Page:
Slam poetry does not have to rhyme, and it frequently deals with highly emotive subjects. However, most slam poets include some form of rhyme or meter in their work.
The first known slam poem was "The Palace" by Frank O'Hara. It was performed at the Kitchen's Third Avenue Poetry Project in New York City on March 17, 1964. The poem was awarded first place by the judges who included Robert Lowell, William Meredith, and Kenneth Patchen.
O'Hara created the poem after visiting the Museum of Modern Art (MoMA) gallery that displayed Marcel Duchamp's Fountain. Inspired by this experience, he wrote: "A fountain made by Marcel Duchamp/Roses are red/Violets are blue/Marcel Duchamp doesn't care."
Although O'Hara did not intend for his poem to be performed, one of the participants in the contest read it aloud during the closing ceremony and it became popular among underground poets. In time, it was published in O'Hara's book of poems.
Today, many slam poets use language uncharacteristically found in rap songs or graffiti to make their points quickly and forcefully.
Slam poetry empowers people to make nonviolent remarks while also giving the aggressive style required to effect change. To summarize, we are considerably more inclined to listen to our peers who understand us. Also, slam poetry is a great way to express yourself without holding back.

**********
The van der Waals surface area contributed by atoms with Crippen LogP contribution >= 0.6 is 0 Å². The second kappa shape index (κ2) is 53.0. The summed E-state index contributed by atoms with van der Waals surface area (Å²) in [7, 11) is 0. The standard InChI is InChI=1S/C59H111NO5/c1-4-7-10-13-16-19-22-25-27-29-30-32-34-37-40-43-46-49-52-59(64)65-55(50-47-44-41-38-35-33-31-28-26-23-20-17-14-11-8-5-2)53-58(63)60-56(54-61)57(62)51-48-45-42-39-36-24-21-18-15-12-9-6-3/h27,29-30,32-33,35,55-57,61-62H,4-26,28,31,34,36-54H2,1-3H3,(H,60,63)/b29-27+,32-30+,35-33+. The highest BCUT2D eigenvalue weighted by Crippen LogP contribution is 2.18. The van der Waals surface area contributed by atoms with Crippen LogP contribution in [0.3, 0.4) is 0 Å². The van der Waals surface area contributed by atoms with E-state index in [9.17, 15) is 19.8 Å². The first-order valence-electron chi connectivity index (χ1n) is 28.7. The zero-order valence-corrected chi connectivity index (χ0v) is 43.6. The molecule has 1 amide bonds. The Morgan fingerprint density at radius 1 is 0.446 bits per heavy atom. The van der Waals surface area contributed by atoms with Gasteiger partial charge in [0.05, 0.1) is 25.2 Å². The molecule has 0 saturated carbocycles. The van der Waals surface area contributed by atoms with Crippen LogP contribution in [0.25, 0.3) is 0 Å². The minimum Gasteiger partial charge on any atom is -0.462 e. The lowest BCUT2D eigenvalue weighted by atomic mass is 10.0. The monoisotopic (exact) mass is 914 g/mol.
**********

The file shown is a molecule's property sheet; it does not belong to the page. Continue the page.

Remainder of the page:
There are many benefits to slam poetry. For one, it allows people to speak their minds and be heard by others even if they have nothing to sell. It also helps break down social barriers by engaging in conversation with strangers and making friends with people you would otherwise never meet. Last, but not least, is the fact that slam poetry is fun! You get to express yourself through words and rhythm in a unique fashion that no other art form can match. And who doesn't love being able to sing along as they write and perform their poems?
Here at PoetryInMotion.com, we believe that slam poetry is a vital part of any vibrant arts community and we want to see it become popular everywhere else too.
What Distinguishes Slam Poetry From Traditional Poetry? The distinction is simple: one is written to be performed or read out, whilst the other is written particularly for the page. Slam poetry is intended to be performed. It uses the language of rap, DJing, and party-pooping as much as possible.
Traditional poetry is intended to be read. It tends to use a more formal style of writing, with lines of equal length called stanzas. There are many different forms of traditional poetry, from sonnets to villanelles.
Slam poetry was born in New York City during the early 1990s. It's a hybrid form that mixes traditional poetry with music, audience participation, and sometimes even comedy. Modern slam poets usually perform in front of an audience while standing up, using rapid-fire rhyming words to express themselves. They may also use props, such as microphones and turntables, to enhance their performance.
The first known slam poem was "Untitled" by Bruce Myers at a poetry reading in 1992. It was an immediate success, and people started calling it "the punk rock of poetry". In 1993, Charles Bernstein wrote a book about slam poetry called Bang! A Literary Bomb. It included interviews with many famous writers such as Allen Ginsberg, William S. Burroughs, and James Dickey.